K-pop Giant Hybe to Raise About $380 Million for US Deals

(Bloomberg) -- Hybe Co., the South Korean music agency behind BTS and Ariana Grande, is seeking to raise around 500 billion won ($380 million) to fund acquisitions in the US and expand its business beyond K-pop.

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The Seoul-based company is in talks with investors to secure equity financing, according to people familiar with the matter, and is open to having both strategic and financial partners. The size and timing of the deal could change, said the people, who asked not to be identified because the talks are early. Hybe’s shares fell as much as 5.1% in Seoul on Friday.

After the pop group BTS made Hybe founder Bang Si-hyuk a billionaire, the producer has been pushing for acquisitions of labels overseas that can diversify the business and reduce his reliance on one act. He is seeking to turn Hybe into a global music power, the first K-pop agency to compete with Western players for artists.

A Hybe representative declined to comment.

Hybe already acquired Ithaca Holdings LLC, the music company led by manager Scooter Braun. Ithaca owned a management company that represents Justin Bieber and Grande, as well as the country record label Big Machine. Earlier this year, Hybe acquired Quality Control, an Atlanta-based record label that releases music from Migos and Lil Baby.

In March, Bang teased that the company is looking at top-tier record labels in the Latin music market and seeking to buy one or two US music brands housing up-and-coming producers.

BTS Mogul Hybe Eyes US Targets After Failed Takeover Bid for SM

The size of the deal was once discussed in the market to be around one trillion won but it is closer to around 500 billion won, reflecting current market situations, according to the people.

When the K-pop giant started mulling a fund raising round earlier this year, some of that money was going to be used in Bang’s efforts to acquire SM Entertainment, one of his biggest competitors. Hybe originally planned to secure around 40% of shares in SM Entertainment but it backed away after a month-long battle with Kakao Corp., South Korea’s largest mobile services operator.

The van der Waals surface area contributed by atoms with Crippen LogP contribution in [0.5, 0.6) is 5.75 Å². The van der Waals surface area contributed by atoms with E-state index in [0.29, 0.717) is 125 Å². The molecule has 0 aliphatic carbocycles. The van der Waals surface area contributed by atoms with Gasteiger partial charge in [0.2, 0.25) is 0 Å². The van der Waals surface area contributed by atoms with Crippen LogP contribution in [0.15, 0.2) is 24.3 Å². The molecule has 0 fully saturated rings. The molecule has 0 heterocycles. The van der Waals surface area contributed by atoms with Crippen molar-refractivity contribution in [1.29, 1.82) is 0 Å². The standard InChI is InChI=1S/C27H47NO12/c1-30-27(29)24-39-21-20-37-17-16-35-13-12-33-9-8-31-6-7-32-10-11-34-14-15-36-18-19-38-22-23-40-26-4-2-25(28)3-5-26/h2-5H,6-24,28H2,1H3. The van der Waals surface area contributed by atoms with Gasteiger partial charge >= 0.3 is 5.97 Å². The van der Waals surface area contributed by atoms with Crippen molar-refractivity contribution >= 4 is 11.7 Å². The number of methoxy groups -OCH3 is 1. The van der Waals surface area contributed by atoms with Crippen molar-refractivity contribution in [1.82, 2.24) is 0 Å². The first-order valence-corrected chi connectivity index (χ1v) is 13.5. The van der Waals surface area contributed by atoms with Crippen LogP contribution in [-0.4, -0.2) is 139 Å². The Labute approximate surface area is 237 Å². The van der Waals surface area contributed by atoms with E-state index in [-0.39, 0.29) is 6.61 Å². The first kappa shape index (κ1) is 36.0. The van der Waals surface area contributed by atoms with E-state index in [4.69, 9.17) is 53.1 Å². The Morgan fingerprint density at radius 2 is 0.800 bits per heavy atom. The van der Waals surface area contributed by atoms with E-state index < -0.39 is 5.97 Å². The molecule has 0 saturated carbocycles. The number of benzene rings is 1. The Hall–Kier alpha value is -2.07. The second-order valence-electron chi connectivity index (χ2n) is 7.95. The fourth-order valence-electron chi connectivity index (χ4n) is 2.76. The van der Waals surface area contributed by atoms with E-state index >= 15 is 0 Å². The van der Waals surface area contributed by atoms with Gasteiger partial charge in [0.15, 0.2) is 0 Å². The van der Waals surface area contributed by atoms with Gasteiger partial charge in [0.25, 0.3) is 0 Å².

Backed by Saudi’s wealth fund, Kakao was more determined to acquire SM to expand international business through K-pop content and raise its valuation ahead of a potential listing. But the fierce fight has unlocked the value of K-pop peers as investors globally are betting on more deals and continued growth in the industry.

Despite a slowdown in the broader market, K-pop stocks have surged this year. Hybe still holds about an 8.95% stake in SM Entertainment that it has pledged to sell under a deal with Kakao, and it has secured hundreds of billions of won in cash.

Under Bang’s mission to make K-pop mainstream in the world’s largest music market, Hybe and Universal Music Group are preparing a new international girl group together. Another pillar of its global expansion is its fan community platform called Weverse, which has nearly 10 million users globally. Weverse is adding more foreign artists such as AKB48 and planning to add more US talent.

--With assistance from Youkyung Lee.

(Updates with share action from the second paragraph)

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